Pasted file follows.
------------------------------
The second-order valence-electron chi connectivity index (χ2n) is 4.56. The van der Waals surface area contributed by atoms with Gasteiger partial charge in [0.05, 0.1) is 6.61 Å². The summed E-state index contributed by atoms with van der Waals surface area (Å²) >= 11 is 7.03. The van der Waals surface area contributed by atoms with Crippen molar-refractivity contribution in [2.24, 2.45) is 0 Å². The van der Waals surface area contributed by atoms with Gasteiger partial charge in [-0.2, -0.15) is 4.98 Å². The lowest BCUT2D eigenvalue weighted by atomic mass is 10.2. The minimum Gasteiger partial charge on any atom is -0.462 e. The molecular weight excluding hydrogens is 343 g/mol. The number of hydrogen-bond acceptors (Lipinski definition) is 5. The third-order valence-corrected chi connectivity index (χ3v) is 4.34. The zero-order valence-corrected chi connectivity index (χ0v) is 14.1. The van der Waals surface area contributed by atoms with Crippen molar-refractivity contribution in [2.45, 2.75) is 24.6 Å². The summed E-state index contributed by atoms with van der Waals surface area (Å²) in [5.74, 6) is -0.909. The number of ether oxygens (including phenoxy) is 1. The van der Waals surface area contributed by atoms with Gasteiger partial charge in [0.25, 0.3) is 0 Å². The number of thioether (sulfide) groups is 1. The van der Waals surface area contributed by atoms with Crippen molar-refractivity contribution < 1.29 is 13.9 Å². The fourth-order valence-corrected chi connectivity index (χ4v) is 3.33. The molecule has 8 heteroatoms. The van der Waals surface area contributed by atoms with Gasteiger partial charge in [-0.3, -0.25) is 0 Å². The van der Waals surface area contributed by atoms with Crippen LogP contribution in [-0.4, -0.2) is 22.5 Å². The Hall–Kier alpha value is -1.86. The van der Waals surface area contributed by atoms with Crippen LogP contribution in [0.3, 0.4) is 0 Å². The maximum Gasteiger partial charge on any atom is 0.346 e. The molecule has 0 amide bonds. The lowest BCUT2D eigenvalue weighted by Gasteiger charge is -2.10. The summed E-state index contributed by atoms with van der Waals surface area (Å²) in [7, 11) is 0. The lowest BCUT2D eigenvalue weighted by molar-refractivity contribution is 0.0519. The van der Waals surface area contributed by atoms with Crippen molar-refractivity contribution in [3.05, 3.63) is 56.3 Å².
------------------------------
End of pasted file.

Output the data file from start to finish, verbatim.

The second-order valence-electron chi connectivity index (χ2n) is 4.56. The van der Waals surface area contributed by atoms with Gasteiger partial charge in [0.05, 0.1) is 6.61 Å². The summed E-state index contributed by atoms with van der Waals surface area (Å²) >= 11 is 7.03. The van der Waals surface area contributed by atoms with Crippen molar-refractivity contribution in [2.24, 2.45) is 0 Å². The van der Waals surface area contributed by atoms with Gasteiger partial charge in [-0.2, -0.15) is 4.98 Å². The lowest BCUT2D eigenvalue weighted by atomic mass is 10.2. The minimum Gasteiger partial charge on any atom is -0.462 e. The molecular weight excluding hydrogens is 343 g/mol. The number of hydrogen-bond acceptors (Lipinski definition) is 5. The third-order valence-corrected chi connectivity index (χ3v) is 4.34. The zero-order valence-corrected chi connectivity index (χ0v) is 14.1. The van der Waals surface area contributed by atoms with Crippen molar-refractivity contribution in [2.45, 2.75) is 24.6 Å². The summed E-state index contributed by atoms with van der Waals surface area (Å²) in [5.74, 6) is -0.909. The number of ether oxygens (including phenoxy) is 1. The van der Waals surface area contributed by atoms with Gasteiger partial charge in [0.25, 0.3) is 0 Å². The number of thioether (sulfide) groups is 1. The van der Waals surface area contributed by atoms with Crippen molar-refractivity contribution < 1.29 is 13.9 Å². The fourth-order valence-corrected chi connectivity index (χ4v) is 3.33. The molecule has 8 heteroatoms. The van der Waals surface area contributed by atoms with Gasteiger partial charge in [-0.3, -0.25) is 0 Å². The van der Waals surface area contributed by atoms with Crippen LogP contribution in [-0.4, -0.2) is 22.5 Å². The Hall–Kier alpha value is -1.86. The van der Waals surface area contributed by atoms with Crippen LogP contribution in [0.3, 0.4) is 0 Å². The maximum Gasteiger partial charge on any atom is 0.346 e. The molecule has 0 amide bonds. The lowest BCUT2D eigenvalue weighted by Gasteiger charge is -2.10. The summed E-state index contributed by atoms with van der Waals surface area (Å²) in [7, 11) is 0. The lowest BCUT2D eigenvalue weighted by molar-refractivity contribution is 0.0519. The van der Waals surface area contributed by atoms with Crippen molar-refractivity contribution in [3.05, 3.63) is 56.3 Å².